Alan Sondheim is a new media artist, musician, writer, and performer
concerned with issues of virtuality, and the stake that the real world has
in the virtual. His writing is known for its “somatic grit” and skeletal
codes that partially appear within and determine the surface; the textual
body and body of text are deeply entangled. He has been producing his
“Internet Text,” a daily meditation on virtuality, for twenty-seven years.
His work can be found at http://www.alansondheim.org/ and YouTube at
https://www.youtube.com/user/asondheim/videos .

Maria Damon has published widely on modern U.S. poetry and poetics. She is the author of two books of poetry scholarship; two chapbooks (meshwards and XXX) of cross-stitch visual poems; co-author (with mIEKAL aND, Adeena Karasick, Jukka-Pekka Kervinen, and Alan Sondheim) of several books of poetry; and co-editor (with Ira Livingston) of an anthology of readings on poetry and cultural studies. With mIEKAL aND, she published the first book-length poem on the internet, Literature Nation (http://joglars.org/literature_nation/litnat/index.html).


from The Jasmine Ascension

CAConrad has been working with the ancient technologies of poetry and ritual since 1975. They are the author of AMANDA PARADISE: Resurrect Extinct Vibration (Wave Books, 2021). Other titles include While Standing in Line for Death and Ecodeviance. The Book of Frank is now available in 9 different languages. They received a Creative Capital grant, a Pew Fellowship, a Lambda Literary Award, and a Believer Magazine Book Award. They teach at Columbia University in New York City and Sandberg Art Institute in Amsterdam. Please visit their website https://linktr.ee/CAConrad88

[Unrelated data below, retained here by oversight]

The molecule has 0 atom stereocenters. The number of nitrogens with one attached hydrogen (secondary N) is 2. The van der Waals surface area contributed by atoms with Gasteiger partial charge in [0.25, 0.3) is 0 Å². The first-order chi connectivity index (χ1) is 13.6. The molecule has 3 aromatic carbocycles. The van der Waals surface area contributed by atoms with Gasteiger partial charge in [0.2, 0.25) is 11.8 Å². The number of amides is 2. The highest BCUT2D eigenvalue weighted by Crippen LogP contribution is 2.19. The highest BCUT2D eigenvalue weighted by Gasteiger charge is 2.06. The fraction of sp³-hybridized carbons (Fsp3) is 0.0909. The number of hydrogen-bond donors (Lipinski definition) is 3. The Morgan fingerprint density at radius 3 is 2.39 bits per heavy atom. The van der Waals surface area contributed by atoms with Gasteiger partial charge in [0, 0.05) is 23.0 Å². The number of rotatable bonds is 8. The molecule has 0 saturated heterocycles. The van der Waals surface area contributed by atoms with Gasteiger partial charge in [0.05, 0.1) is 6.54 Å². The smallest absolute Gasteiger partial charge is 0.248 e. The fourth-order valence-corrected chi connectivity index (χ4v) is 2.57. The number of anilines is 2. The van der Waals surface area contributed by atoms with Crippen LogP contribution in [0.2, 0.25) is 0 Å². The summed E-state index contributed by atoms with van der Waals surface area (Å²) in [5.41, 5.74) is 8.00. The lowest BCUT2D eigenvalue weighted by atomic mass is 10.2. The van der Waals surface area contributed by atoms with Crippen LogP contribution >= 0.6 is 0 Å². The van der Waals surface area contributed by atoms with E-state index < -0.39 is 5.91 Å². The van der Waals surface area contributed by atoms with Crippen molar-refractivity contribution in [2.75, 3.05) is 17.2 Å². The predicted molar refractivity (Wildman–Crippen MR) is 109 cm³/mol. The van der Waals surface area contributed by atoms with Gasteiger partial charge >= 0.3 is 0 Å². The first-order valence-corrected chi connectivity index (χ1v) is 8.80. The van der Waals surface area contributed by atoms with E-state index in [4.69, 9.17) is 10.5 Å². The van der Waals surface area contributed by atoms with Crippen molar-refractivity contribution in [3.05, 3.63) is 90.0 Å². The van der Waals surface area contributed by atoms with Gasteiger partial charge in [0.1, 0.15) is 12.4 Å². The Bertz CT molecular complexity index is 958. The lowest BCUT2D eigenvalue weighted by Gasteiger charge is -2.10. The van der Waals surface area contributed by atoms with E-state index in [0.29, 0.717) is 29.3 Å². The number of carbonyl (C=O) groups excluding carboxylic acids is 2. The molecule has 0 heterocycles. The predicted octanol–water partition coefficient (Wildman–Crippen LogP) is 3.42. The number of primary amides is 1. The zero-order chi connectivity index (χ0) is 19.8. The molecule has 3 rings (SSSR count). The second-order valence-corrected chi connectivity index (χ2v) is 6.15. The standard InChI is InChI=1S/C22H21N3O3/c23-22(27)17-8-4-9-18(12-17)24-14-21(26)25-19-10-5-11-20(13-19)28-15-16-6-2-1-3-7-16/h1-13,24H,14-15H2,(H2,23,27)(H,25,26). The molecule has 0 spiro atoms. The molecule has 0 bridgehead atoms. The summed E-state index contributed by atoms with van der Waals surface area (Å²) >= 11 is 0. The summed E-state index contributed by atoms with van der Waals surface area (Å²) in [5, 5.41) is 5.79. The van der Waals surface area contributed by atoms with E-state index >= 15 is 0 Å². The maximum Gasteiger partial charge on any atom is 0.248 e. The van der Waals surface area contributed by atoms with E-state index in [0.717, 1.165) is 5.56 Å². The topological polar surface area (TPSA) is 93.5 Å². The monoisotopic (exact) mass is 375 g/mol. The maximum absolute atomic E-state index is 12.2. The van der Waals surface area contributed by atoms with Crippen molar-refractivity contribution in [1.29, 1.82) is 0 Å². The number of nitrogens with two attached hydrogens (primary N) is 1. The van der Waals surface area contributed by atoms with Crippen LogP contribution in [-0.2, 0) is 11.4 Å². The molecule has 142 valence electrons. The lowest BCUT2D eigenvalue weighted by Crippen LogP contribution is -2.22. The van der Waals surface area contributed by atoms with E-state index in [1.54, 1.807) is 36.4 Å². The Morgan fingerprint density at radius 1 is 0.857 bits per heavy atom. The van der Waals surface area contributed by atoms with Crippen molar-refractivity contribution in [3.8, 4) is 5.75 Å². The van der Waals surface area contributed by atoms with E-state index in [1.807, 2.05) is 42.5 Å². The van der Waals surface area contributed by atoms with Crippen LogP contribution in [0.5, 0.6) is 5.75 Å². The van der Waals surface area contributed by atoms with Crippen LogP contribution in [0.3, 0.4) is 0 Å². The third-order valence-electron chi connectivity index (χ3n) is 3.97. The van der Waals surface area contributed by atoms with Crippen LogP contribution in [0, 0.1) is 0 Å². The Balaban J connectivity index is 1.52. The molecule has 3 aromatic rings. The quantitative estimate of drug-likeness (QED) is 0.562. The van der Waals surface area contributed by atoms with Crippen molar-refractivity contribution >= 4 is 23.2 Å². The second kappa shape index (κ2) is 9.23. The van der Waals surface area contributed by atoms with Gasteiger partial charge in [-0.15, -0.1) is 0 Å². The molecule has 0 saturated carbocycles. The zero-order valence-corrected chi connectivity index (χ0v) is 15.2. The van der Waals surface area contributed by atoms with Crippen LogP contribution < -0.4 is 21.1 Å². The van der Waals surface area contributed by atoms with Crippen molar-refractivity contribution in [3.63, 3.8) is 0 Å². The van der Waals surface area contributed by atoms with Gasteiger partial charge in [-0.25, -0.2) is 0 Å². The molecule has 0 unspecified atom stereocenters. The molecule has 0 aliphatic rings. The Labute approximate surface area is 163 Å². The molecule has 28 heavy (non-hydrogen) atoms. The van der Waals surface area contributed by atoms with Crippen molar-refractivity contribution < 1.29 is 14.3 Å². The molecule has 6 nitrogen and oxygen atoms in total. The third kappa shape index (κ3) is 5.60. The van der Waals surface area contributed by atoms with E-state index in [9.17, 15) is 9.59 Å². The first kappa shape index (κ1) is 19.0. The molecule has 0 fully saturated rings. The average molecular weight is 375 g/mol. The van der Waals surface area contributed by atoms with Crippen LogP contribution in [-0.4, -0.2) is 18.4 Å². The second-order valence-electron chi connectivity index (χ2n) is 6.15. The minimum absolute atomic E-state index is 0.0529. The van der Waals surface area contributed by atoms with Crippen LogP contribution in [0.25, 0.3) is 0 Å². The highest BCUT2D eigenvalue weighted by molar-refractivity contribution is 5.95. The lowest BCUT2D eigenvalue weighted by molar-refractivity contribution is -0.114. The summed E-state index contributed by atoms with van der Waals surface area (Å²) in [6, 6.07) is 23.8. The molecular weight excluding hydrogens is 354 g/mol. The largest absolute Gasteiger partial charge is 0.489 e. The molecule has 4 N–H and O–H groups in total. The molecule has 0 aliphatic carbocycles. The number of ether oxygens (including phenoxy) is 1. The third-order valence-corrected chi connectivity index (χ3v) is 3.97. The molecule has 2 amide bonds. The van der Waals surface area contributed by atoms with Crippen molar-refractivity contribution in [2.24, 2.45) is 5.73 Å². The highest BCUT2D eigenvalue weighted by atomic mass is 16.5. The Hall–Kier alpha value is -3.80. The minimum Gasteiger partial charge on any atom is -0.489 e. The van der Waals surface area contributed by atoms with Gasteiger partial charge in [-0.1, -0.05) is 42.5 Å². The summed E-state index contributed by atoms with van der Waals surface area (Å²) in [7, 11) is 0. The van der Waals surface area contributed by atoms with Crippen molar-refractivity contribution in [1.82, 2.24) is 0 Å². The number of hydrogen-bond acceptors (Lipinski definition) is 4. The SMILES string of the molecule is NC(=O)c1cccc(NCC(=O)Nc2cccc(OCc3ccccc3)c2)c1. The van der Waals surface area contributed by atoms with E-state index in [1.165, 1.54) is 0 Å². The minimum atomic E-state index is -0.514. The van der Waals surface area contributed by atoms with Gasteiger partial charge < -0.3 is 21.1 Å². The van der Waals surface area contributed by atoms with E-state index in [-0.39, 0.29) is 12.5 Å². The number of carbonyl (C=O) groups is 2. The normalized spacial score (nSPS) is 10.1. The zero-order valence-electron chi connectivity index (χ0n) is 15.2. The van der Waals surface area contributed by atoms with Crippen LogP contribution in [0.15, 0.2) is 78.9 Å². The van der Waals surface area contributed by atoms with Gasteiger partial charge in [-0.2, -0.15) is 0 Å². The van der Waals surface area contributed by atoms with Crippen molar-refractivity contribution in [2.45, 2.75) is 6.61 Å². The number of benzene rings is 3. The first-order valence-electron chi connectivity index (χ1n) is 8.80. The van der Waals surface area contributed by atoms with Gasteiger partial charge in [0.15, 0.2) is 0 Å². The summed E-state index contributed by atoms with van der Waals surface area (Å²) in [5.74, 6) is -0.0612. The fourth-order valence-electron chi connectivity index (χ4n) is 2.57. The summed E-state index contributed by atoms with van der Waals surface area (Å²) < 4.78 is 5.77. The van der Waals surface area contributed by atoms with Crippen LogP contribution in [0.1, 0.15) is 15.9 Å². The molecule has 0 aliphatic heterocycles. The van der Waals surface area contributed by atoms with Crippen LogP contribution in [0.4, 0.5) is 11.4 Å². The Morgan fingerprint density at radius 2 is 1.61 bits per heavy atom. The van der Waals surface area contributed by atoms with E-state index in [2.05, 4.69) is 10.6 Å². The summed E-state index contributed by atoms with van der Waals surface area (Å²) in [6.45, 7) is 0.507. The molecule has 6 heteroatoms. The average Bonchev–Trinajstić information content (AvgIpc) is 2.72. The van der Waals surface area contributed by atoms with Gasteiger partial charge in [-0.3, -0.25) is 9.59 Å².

Jane Joritz-Nakagawa

from The End Zone

enmeshed and ruthlessly entangled
reduced to a thought inside a thought
the mind in its own place
from the middlings and meddlings
the era of explaining gets you what you want
if words don’t line up properly
you are you just the same as yesterday
flowers bloom next to the cabin where I’m not
but you are still there

miserly thicket
out of which you came
a stupid bouquet
for disintegrating ash
a soggy lifestyle produces a silvery sonnet
a gust of graphs and grabs
easy to be heavy when stuck in the city
network other
the last remaining decision is doldrum

continuous sunshine in memories
obscured by contamination in need of intervention
joining the era of broken sound and lost remedies
that grace the statues
the remorse and regret
my long ears don’t hear a word
nomadic words by you heave heavy
diagnosed as terror and conflict

just a game
to write furiously till your wrist breaks
uninterrupted text
a pin in its bed
slow ornament, decentered, detached,
psychological money
conversing by accident
gums up our existence
between the next thought and
the planned ones
asymmetry of accidents
observed niches
cling to maps of lost continents

the punitive idea of Eden
a vain lack anticipated
before meaning arrives
thoughts fade, try again
the arrival of more sound and indifferent luck

my heart would pack a wallop
if the myth of denial was less real
one delicate moment
dies on the vine
a reinterpretation of repeating phrases
to speak the imposed infancy
in the dark soup of society


Born in the USA Jane Joritz-Nakagawa has lived inJapan since 1989. Her tenth poetry book, Plan B Audio (Isobar Press)was published in 2020.  She is the editor of an anthology of poetry by women living outside their birth countries and the author of numerous essays and works of fiction.  Email is welcome at janejoritznakagawa(at)gmail(dot)com.